No doubt motivated by his desire to get elected and recognizing the cold, hard, fact that today’s GOP has entirely sold out to Donald J. Trump, P (like Ted Cruz and so many others) eagerly went full Theon Greyjoy.
The Scottish philosopher and famous skeptic David Hume recognized back in the 18th Century that, “Reason is, and ought only to be the slave of the passions, and can never pretend to any other office than to serve and obey them.” Motivated reasoning proves the point and is the primary subject of this week’s TBL.
Not “The Onion”
Ezra Klein (now of The New York Times) co-founded Vox Media in 2014 to practice “explanatory journalism.” Apparently, to that point, journalists had never explained things. Who knew? Then, as now, Vox offered consistently progressive “explanations” for various ideas, policies, and events by a talented but ideologically pure staff.
Klein’s big introductory think piece for Vox dealt with motivated reasoning and why it makes politics so difficult. When the information at issue relates to a core belief or commitment, our mental abilities (including mathematical abilities) rise or fall depending upon whether the “answer” supports or opposes the preexisting commitment. Perhaps most frustrating is the reality that the smarter and more well-informed we are, the more likely we are to engage in motivated reasoning – we’re clever enough to come up with seemingly plausible explanations for our priors.
“Consider how utterly insane that is: being better at math made partisans less likely to solve the problem correctly when solving the problem correctly meant betraying their political instincts. People weren’t reasoning to get the right answer; they were reasoning to get the answer that they wanted to be right.”
For example, to support his unwillingness to support the necessity of raising the minimum wage to $15, Republican Sen. John Thune recently pointed out he earned $6 an hour as a teenager in the 1970s, failing to recognize that, on an inflation-adjusted basis, that would be more than $20 today.
Klein recognized the gravity of the threat, even in 2014.
“The threat is real. Washington is a bitter war between two well-funded, sharply-defined tribes that have their own machines for generating evidence and their own enforcers of orthodoxy. It’s a perfect storm for making smart people very stupid.”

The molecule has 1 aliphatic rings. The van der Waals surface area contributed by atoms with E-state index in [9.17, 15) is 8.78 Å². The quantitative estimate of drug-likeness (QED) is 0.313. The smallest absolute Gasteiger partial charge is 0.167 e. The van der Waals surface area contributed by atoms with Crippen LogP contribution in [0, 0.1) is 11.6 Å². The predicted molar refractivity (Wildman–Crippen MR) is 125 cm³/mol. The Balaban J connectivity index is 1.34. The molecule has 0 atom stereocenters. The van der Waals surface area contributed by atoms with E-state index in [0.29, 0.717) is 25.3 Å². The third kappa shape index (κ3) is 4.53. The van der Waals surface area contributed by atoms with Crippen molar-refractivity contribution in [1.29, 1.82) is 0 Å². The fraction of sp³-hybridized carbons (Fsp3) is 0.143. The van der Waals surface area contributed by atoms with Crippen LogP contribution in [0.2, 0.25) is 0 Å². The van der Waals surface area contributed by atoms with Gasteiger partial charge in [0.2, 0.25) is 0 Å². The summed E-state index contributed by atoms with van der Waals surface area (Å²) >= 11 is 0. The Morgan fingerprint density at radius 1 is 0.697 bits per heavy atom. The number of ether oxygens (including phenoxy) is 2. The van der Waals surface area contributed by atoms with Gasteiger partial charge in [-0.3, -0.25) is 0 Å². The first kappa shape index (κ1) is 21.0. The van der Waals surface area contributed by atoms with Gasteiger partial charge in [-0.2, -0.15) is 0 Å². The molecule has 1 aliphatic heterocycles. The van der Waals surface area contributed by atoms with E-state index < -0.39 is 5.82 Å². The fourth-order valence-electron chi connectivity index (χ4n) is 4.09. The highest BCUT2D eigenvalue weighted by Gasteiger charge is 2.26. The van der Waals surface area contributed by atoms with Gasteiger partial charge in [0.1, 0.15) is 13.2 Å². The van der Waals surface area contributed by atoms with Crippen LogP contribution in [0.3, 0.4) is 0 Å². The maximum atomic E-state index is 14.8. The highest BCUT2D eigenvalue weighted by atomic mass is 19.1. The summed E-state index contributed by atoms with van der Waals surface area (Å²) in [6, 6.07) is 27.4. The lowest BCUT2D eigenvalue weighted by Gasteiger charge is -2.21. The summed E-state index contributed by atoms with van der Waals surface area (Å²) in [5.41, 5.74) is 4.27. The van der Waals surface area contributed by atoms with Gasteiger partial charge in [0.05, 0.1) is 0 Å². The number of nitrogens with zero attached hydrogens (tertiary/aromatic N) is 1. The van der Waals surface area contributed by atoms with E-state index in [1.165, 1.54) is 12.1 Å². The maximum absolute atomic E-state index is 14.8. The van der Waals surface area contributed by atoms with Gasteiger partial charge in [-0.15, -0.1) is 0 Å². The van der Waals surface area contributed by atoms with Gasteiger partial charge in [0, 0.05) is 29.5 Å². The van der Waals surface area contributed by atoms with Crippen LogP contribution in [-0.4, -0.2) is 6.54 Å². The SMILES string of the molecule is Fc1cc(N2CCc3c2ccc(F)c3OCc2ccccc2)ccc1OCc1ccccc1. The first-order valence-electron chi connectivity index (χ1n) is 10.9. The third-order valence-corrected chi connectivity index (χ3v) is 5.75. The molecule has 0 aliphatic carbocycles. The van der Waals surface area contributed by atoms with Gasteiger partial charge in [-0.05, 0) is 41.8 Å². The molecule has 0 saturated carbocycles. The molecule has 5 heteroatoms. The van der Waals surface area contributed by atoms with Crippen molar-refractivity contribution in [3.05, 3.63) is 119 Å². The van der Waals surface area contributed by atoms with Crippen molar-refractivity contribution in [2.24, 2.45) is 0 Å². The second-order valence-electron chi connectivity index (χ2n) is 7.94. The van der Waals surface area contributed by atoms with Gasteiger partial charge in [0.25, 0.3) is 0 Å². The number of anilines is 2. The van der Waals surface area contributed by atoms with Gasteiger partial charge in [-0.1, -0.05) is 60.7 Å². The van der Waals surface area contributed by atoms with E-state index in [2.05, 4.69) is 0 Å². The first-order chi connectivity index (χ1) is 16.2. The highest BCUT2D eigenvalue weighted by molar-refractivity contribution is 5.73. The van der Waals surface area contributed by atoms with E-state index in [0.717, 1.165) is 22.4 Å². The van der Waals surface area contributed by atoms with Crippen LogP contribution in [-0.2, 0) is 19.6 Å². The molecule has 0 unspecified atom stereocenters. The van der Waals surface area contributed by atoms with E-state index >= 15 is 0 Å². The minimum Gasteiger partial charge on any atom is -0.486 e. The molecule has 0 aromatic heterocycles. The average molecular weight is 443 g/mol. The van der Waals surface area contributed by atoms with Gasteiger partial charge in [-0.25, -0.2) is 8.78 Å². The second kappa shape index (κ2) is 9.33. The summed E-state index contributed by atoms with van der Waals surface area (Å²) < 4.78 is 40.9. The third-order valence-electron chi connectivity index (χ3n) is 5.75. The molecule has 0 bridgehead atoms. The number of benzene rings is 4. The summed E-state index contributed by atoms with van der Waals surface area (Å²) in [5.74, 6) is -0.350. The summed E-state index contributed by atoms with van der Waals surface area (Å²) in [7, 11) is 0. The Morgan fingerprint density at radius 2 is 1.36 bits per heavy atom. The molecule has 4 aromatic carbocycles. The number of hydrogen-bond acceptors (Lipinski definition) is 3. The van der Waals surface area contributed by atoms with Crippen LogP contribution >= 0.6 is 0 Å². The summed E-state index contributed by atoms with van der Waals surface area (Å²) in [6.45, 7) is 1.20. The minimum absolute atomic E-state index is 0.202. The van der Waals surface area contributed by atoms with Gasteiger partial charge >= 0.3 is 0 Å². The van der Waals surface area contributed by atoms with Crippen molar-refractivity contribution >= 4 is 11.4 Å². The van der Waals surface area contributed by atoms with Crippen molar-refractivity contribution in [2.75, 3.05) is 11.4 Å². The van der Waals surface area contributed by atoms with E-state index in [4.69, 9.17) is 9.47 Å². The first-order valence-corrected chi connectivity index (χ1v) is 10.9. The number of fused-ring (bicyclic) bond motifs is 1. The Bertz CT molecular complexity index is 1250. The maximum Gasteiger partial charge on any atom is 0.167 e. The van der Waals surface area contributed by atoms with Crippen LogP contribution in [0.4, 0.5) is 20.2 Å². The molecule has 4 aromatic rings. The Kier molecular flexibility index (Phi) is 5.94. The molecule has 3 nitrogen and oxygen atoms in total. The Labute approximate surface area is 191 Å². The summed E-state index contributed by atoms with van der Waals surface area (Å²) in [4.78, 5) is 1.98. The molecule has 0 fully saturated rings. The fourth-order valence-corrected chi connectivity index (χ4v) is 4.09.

The Trump years have only increased the stupid. On all sides.
Klein recognized the universality of the problem, consistent with all the available research. In other words, it isn’t a Republican problem or a Democratic problem. It’s a human problem.
However, he only recognized the problem in theory. Every one of Klein’s examples consisted of conservatives falling victim to motivated reasoning.
Paul Krugman, a Nobel laureate and progressive pundit for The New York Times, took the theoretical problem and made it painfully real. The title of his commentary, opining on Klein’s piece specifically and motivated reasoning more generally, exhibited his scientific denialism and proved the omni-partisan nature of the problem: “Asymmetric Stupidity.”
Krugman saw “a genuine intellectual puzzle” because his “lived experience is that this effect is not, in fact, symmetric between liberals and conservatives.” In his view, this “lived experience” trumped the research evidence. Krugman insisted instead that conservatives are simply much less rational than liberals because reality skews liberal. He even went so far as to deny that there were examples where liberals engaged in the “overwhelming rejection of something that shouldn’t even be in dispute.” If what is being expressed is perceived to be the unvarnished, simple, and obvious truth, bias can’t be part of the equation.
Krugman insisted that, “faced with setbacks, liberals rush to fix things, rather than denying the problem.” He further postulated – with a straight face – that liberals get things right so much more often because they “don’t have the same kind of monolithic, oligarch-financed network of media organizations and think tanks as the right.” It is a claim almost too ridiculous to take seriously without motivated reasoning since Krugman made it via The New York Times.*